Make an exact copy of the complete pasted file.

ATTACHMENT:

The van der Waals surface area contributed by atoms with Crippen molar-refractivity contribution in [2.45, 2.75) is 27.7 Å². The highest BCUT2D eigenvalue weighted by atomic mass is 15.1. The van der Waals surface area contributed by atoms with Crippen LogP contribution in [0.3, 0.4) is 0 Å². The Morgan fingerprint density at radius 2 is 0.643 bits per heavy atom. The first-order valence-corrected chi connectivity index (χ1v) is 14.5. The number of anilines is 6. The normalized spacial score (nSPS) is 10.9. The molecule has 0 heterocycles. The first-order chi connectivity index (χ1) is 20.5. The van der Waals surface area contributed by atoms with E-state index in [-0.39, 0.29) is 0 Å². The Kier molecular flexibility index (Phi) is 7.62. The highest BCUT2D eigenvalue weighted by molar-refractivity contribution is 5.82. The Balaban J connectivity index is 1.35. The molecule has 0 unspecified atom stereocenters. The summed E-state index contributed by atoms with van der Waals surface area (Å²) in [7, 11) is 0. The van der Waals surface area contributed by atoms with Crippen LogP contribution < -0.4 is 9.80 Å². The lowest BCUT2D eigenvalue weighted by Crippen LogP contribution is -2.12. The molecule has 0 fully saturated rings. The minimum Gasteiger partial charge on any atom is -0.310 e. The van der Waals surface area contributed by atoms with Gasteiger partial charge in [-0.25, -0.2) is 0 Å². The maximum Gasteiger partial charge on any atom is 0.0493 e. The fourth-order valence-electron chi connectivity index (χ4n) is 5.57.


The van der Waals surface area contributed by atoms with Crippen molar-refractivity contribution in [2.45, 2.75) is 27.7 Å². The highest BCUT2D eigenvalue weighted by atomic mass is 15.1. The van der Waals surface area contributed by atoms with Crippen LogP contribution in [0.3, 0.4) is 0 Å². The Morgan fingerprint density at radius 2 is 0.643 bits per heavy atom. The first-order valence-corrected chi connectivity index (χ1v) is 14.5. The number of anilines is 6. The normalized spacial score (nSPS) is 10.9. The molecule has 0 heterocycles. The first-order chi connectivity index (χ1) is 20.5. The van der Waals surface area contributed by atoms with E-state index in [-0.39, 0.29) is 0 Å². The Kier molecular flexibility index (Phi) is 7.62. The highest BCUT2D eigenvalue weighted by molar-refractivity contribution is 5.82. The Balaban J connectivity index is 1.35. The molecule has 0 unspecified atom stereocenters. The summed E-state index contributed by atoms with van der Waals surface area (Å²) in [7, 11) is 0. The van der Waals surface area contributed by atoms with Crippen LogP contribution < -0.4 is 9.80 Å². The lowest BCUT2D eigenvalue weighted by Crippen LogP contribution is -2.12. The molecule has 0 fully saturated rings. The minimum Gasteiger partial charge on any atom is -0.310 e. The van der Waals surface area contributed by atoms with Gasteiger partial charge in [-0.25, -0.2) is 0 Å². The maximum Gasteiger partial charge on any atom is 0.0493 e. The fourth-order valence-electron chi connectivity index (χ4n) is 5.57.